Go Down

Topic: IR break beam sensor (Read 828 times) previous topic - next topic


Hi, I am trying to create a break beam sensor using infrared.

I want to mount the detector 30cm away from the emitter. When an object passes through the beam I should be able to read this with my arduino.

I tried with this to begin with:

this was successful when transmitting the beam over about 4cm. It read 39 over analog when there was a beam and 999 ish when the beam was interrupted.
When I tried this over greater distances the performance worsened the further I moved them apart. At 30cm it is really unpredictable and its performance is affected greatly by the level of ambient light in the room.

So I am looking at other solutions. I saw this article/ project: https://www.sparkfun.com/tutorials/282

They have created a successful break beam over what looks about 6ft of distance. They said they used this receiver:

I am just wondering what emitter they paired it with. He states that he got the emitter emitting at 38Khz using code.
I was wondering if you can ready buy emitters that emit at 38khz?
Either way can anyone suggest a good emitter to pair it with. I am looking at this:

Would it be easy to drive this at 38khz using pwm or something?

Thanks for any help you can offer, Will offer much karma in return ! :)


You want the part TSSP58038 or TSSP4038. The TSSP58328 is OK, but you have to send it specially patterned codes rather than the plain, boring, 38KHz signal that the 58038 or 4038 allow.

Then read: http://www.righto.com/2010/03/detecting-ir-beam-break-with-arduino-ir.html

You can create a 38KHz beam with a 555 timer or an ATTiny or such. Just depends how cheaply you need to make your transmitter where size or price is an issue.

You can reliably expect ~3' distance with a 20ma red LED as the emitter, 6' with a 20ma white LED, 10' with a 20ma IR LED, and "lots" of distance using a cheap, red laser pointer.


Hi thanks for the advice,
Im using a TSOP38238 to receive and a 950nm infrared led.
It seems to work if I just blast the receiver with 38Khz, no codes, and it recognises when the beam is broken.
So all seems to be pretty sweet, but if i have any issues il look at those other sensors


I would have expected you to see problems; the datasheet for the TSOP38238 states distinctly that it needs a 10 pulse pause after 70 consecutive pulses.


So those other models dont need the 10 pulse break? and I can just blast them without codes with 38khz IR LED?


Just so you have a clearer picture of what im doing,
Im running the led through a 330 ohm resistor. one side runs to ground, the anode side runs to digital pin 4 on an uno.

Im using the tone( ) func to put a 38khz frequency over that wire out of pin 4.
Seems to work, I cant see it pausing, is it because im not sending codes and merely just turning the led on?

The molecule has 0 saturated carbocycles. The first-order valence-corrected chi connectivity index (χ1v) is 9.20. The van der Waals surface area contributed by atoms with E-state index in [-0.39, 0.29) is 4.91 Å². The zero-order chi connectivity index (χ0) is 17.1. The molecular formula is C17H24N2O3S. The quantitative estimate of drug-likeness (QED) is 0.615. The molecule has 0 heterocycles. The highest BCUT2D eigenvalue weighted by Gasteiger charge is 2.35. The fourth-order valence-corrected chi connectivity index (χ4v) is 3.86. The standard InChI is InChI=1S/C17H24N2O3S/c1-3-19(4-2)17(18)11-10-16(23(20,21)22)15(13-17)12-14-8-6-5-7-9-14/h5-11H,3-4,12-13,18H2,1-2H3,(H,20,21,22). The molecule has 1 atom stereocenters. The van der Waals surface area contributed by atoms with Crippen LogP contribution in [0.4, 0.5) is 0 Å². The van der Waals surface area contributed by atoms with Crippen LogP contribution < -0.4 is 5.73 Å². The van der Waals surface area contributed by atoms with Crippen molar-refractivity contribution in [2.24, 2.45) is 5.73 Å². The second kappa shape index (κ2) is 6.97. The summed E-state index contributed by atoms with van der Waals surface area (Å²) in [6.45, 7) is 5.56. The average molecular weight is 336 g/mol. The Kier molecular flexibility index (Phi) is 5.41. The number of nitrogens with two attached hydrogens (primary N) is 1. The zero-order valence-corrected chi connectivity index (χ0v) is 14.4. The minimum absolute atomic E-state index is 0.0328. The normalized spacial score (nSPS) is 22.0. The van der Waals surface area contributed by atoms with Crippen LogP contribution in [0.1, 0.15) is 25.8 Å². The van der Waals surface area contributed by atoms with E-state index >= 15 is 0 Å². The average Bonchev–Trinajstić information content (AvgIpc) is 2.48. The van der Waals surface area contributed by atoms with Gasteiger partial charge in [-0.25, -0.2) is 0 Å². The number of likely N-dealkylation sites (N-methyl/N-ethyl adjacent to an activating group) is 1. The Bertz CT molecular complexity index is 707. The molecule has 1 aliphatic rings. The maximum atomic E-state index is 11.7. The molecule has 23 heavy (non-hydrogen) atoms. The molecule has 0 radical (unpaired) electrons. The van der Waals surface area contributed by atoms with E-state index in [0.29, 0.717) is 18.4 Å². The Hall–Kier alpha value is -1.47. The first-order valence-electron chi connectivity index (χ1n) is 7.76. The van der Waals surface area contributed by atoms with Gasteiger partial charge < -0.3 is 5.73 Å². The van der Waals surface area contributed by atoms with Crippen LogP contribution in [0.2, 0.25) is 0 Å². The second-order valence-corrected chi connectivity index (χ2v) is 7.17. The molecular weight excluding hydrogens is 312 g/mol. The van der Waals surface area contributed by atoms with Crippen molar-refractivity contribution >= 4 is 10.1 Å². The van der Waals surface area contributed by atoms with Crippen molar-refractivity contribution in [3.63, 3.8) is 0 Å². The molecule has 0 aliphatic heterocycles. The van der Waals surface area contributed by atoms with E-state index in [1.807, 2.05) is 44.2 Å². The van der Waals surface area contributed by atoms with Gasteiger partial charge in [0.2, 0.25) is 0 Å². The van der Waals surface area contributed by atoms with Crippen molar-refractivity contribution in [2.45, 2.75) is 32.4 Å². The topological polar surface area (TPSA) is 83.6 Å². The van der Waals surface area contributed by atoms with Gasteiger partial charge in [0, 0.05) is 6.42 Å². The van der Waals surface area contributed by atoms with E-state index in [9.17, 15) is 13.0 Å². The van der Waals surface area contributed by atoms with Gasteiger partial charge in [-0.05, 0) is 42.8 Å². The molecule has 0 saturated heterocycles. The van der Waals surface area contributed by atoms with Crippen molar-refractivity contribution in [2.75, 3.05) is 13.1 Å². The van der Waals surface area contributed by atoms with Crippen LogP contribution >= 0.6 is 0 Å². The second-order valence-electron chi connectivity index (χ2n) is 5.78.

I might wish to send codes, I havent totally figured it out yet, if so which of the two sensors you mentioned is the best at blasting straight IR at 38khz with no breaks

Thanks again


TSSP58038 and TSSP4038 are essentially identical -- just differently shaped packages.

You say you can't "see" it pausing; do you have a circuit with the TSOP38238 lighting an LED (etc.) to see when the beam is open/closed? Because it might actually be forcing pauses but blinking so quickly that you can't see it.

I just didn't expect it would work so I'm saying you should double check things. Don't read into it any more than that :)


Ok cool, just looking into this now, do you know anything about the viewing angle of these sensors?
I am planning  to use a few beams close together but want to avoid inteference. I am using a ir led with a narrow viewing angle.
I cant figure out from the data sheets which has the narrowest viewing angle out of the 4 or 5?
or do you think this might not be an issue if I use a led with a narrow viewing angle?


Just enclose the IR receiver in a short tube to shade it from other nearby emitters.


Hi IR guys, would you peak into my issue at "Light sensor reading problems"... i think you got the knowhow to see what's wrong.



I picked up some TSSP58038 to test them out the other day.
I read the data sheet and they said they can take continuous bursts and the datasheet from the TSOP 3* says they need breaks.
The TSSSP5 also says its made for break beam applications. Where as the TSOP3 is made for remote control etc.
So I was convinced the TSSP5 would perform better. So I picked a few up to test.
Strangely they performed far worse than the TSOP3 and were pretty unpredictable.
The TSOP3 is solid and works perfectly for this application as far as I can tell, whereas I had real problem with the TSSP5.

Is real strange, the datasheets make the TSSP5 sound like the perfect choice for this application.
Either ways thought Id post this incase anyone else reads this post when trying to make an IR break beam.

Thanks for all the advice, I totally agree with you that the TSSP5 *should* be the perfect choice for this application and the TSOP3 in theory should be buggy, but it is strange how it works out.
Thanks again


Two things with respect to unreliability:

1) Receiver is in bright light / direct sun. This causes it to send lots of spurious signals.
2) The datasheet recommends use of a capacitor and resistor near the receiver to filter out dirty power. I didn't need that myself and was using ~1 meter cables to connect the receivers, but y'know.

Other than that, I dunno. Your results are interesting to say the least.

Go Up